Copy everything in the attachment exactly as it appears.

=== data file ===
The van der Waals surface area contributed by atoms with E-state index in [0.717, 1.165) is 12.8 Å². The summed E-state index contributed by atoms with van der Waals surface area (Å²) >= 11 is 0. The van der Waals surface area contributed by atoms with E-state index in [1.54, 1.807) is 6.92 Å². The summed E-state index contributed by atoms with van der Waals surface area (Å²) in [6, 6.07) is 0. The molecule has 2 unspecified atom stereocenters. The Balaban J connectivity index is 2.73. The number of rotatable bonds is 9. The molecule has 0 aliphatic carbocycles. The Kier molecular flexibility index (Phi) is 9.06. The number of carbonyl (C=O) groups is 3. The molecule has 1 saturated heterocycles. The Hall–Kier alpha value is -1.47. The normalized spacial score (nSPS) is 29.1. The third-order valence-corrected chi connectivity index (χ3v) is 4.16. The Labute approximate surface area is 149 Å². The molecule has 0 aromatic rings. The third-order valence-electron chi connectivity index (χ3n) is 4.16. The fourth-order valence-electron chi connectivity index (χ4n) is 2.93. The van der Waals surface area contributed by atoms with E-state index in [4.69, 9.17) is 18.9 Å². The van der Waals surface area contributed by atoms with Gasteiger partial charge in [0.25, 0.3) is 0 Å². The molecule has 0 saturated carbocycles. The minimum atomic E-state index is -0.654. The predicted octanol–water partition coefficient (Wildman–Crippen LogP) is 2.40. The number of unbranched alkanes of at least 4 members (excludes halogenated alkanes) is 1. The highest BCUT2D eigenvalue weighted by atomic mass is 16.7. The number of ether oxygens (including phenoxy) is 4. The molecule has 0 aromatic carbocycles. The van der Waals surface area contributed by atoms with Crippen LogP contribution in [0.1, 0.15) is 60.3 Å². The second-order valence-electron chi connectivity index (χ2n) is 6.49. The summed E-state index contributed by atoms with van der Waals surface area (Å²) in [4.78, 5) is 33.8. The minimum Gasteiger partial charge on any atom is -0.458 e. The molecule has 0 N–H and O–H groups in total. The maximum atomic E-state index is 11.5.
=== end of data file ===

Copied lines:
The van der Waals surface area contributed by atoms with E-state index in [0.717, 1.165) is 12.8 Å². The summed E-state index contributed by atoms with van der Waals surface area (Å²) >= 11 is 0. The van der Waals surface area contributed by atoms with E-state index in [1.54, 1.807) is 6.92 Å². The summed E-state index contributed by atoms with van der Waals surface area (Å²) in [6, 6.07) is 0. The molecule has 2 unspecified atom stereocenters. The Balaban J connectivity index is 2.73. The number of rotatable bonds is 9. The molecule has 0 aliphatic carbocycles. The Kier molecular flexibility index (Phi) is 9.06. The number of carbonyl (C=O) groups is 3. The molecule has 1 saturated heterocycles. The Hall–Kier alpha value is -1.47. The normalized spacial score (nSPS) is 29.1. The third-order valence-corrected chi connectivity index (χ3v) is 4.16. The Labute approximate surface area is 149 Å². The molecule has 0 aromatic rings. The third-order valence-electron chi connectivity index (χ3n) is 4.16. The fourth-order valence-electron chi connectivity index (χ4n) is 2.93. The van der Waals surface area contributed by atoms with E-state index in [4.69, 9.17) is 18.9 Å². The van der Waals surface area contributed by atoms with Gasteiger partial charge in [0.25, 0.3) is 0 Å². The molecule has 0 saturated carbocycles. The minimum atomic E-state index is -0.654. The predicted octanol–water partition coefficient (Wildman–Crippen LogP) is 2.40. The number of unbranched alkanes of at least 4 members (excludes halogenated alkanes) is 1. The highest BCUT2D eigenvalue weighted by atomic mass is 16.7. The number of ether oxygens (including phenoxy) is 4. The molecule has 0 aromatic carbocycles. The van der Waals surface area contributed by atoms with Crippen LogP contribution in [0.1, 0.15) is 60.3 Å². The second-order valence-electron chi connectivity index (χ2n) is 6.49. The summed E-state index contributed by atoms with van der Waals surface area (Å²) in [4.78, 5) is 33.8. The minimum Gasteiger partial charge on any atom is -0.458 e. The molecule has 0 N–H and O–H groups in total. The maximum atomic E-state index is 11.5.